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Students, neighbors overcome 'block' on forgotten spaces

by: TRIBUNE PHOTO: CHRISTOPHER ONSTOTT - Christian Smith enjoys a backyard campfire with friends Sarah Malony, Becca Pollard and Erica Bjerning. Smith is working to improve the Foster-Powell neighborhood, but also erected a large fence to shield his lot from the alley. You never know what you’ll find strolling down the unpaved alleys of outer Southeast Portland.

Abandoned car tires. Construction debris. Fences riddled with graffiti. Feral cats. Syringes.

“Some of them you just don’t feel safe in,” says Shavon Caldwell, who lives in the Foster-Powell neighborhood.

Led by cities like Vancouver, B.C., Melbourne, San Francisco and Chicago, communities are rethinking ways to use decrepit and underutilized alleys. Caldwell and five other Portland State University urban studies graduate students are bringing the movement here, via a project they call Alley Allies.

A main goal is to help residents overcome “mental blocks” about alleys, Caldwell says, and envision new ways to put the spaces to better use. Imagine, for example, a community garden instead of a trash-lined gravel road.

Alleys originally were created to move things away from the street, says Derek Dauphin, one of the six grad students. Think garbage cans, utility lines and garages. Many fell into disuse, becoming sort of a no-man’s land.

“People don’t feel any control over them because they’re public property, but the city doesn’t take care of them,” Dauphin says.

As a result, significant acreage in many Portland neighborhoods is barely used, serving as a magnet for crime and unsavory behavior. As people erect formidable fences to separate their yards from the alleys, that’s fewer “eyes on the street” to guard against crime in the alleys, Caldwell says.

During a walking tour last week led by Caldwell and Dauphin, one end of a Lents alley was pockmarked by a daunting pothole filled with water from recent rains. With no fence here, from the alley one can spot a blue Volvo parked at a run-down apartment. Signs on the car windows warn would-be vandals that “Neighbors are Watching!” and “The Police are Waiting for You!”

This alley might benefit from added lighting to improve public safety, the urban studies students suggest. Or, they say, in an impromptu brainstorm, it could become a more inviting pedestrian pathway, as the street in front of the homes lacks a paved sidewalk.

On another alley in the Foster-Powell neighborhood, several tires and bricks have been dumped, and graffiti is common place. Some people figure “it’s no one’s yard, it’s no one’s space, so it’s perfectly acceptable,” Dauphin says.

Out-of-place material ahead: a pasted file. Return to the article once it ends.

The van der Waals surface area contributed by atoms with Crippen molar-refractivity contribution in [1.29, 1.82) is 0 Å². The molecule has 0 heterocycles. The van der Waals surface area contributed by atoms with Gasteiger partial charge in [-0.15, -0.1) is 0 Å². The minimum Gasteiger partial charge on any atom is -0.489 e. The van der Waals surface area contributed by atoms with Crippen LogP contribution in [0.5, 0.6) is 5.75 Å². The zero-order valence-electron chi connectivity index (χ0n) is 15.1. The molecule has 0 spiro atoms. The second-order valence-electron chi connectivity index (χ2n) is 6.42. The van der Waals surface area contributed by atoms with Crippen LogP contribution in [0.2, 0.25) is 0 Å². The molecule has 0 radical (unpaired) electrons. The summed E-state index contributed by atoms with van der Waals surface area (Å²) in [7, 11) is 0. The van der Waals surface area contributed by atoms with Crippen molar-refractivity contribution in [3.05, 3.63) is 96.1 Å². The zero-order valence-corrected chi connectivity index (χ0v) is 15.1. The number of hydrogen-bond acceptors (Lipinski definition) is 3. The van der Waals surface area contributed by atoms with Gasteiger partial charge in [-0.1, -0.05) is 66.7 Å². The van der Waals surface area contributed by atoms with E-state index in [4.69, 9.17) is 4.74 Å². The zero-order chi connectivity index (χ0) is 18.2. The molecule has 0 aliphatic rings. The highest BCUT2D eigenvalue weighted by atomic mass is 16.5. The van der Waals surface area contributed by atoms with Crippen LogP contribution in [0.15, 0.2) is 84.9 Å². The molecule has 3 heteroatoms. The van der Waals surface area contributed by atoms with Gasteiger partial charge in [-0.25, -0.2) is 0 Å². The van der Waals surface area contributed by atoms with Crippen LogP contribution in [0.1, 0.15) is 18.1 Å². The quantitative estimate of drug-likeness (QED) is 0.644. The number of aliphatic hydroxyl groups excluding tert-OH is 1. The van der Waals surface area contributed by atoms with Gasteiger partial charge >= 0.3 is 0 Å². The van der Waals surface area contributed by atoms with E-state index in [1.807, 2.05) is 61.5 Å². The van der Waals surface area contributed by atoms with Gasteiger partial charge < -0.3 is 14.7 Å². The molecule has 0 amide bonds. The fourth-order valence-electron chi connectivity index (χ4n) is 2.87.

But there’s also evidence of some neighbors creatively using the otherwise wasted space.

One resident planted raspberry vines in the alley behind their house.

Nearby, three families on both sides of the alley knocked down their back fences to create a shared open space in between that incorporates the alley.

Other neighbors replaced their back fence with a long sliding gate. They stow a portable fire pit just inside the fence, seemingly ready to be moved into the alley when the gate is opened, for a communal campfire.

During the alley tour, resident Christian Smith peeks over his rear gate to see what’s going on. Coincidentally, he’s chairman of the Foster-Powell Neighborhood Association.

The neighborhood is changing, Smith says, attracting many younger residents who are into community-building.

He is one of them. Smith bought the foreclosed home next door and tore down the fence between the lots, creating communal garden space and a greenhouse for himself and his tenants to share. “We all have barbeques together, and spend holidays together,” he says.

“I’m really looking forward to seeing what everyone comes up with, as far as the alley projects,” Smith says.

However, in a sign of the obstacles facing the Alley Allies, not long ago Smith erected a tall back fence to shield his yard from view of the alley. “It’s not being able to control things that go on in the alley,” he explains. “There’s the dumping, and there’s been tagging back there. I don’t want that in my yard.”

Linking town and gown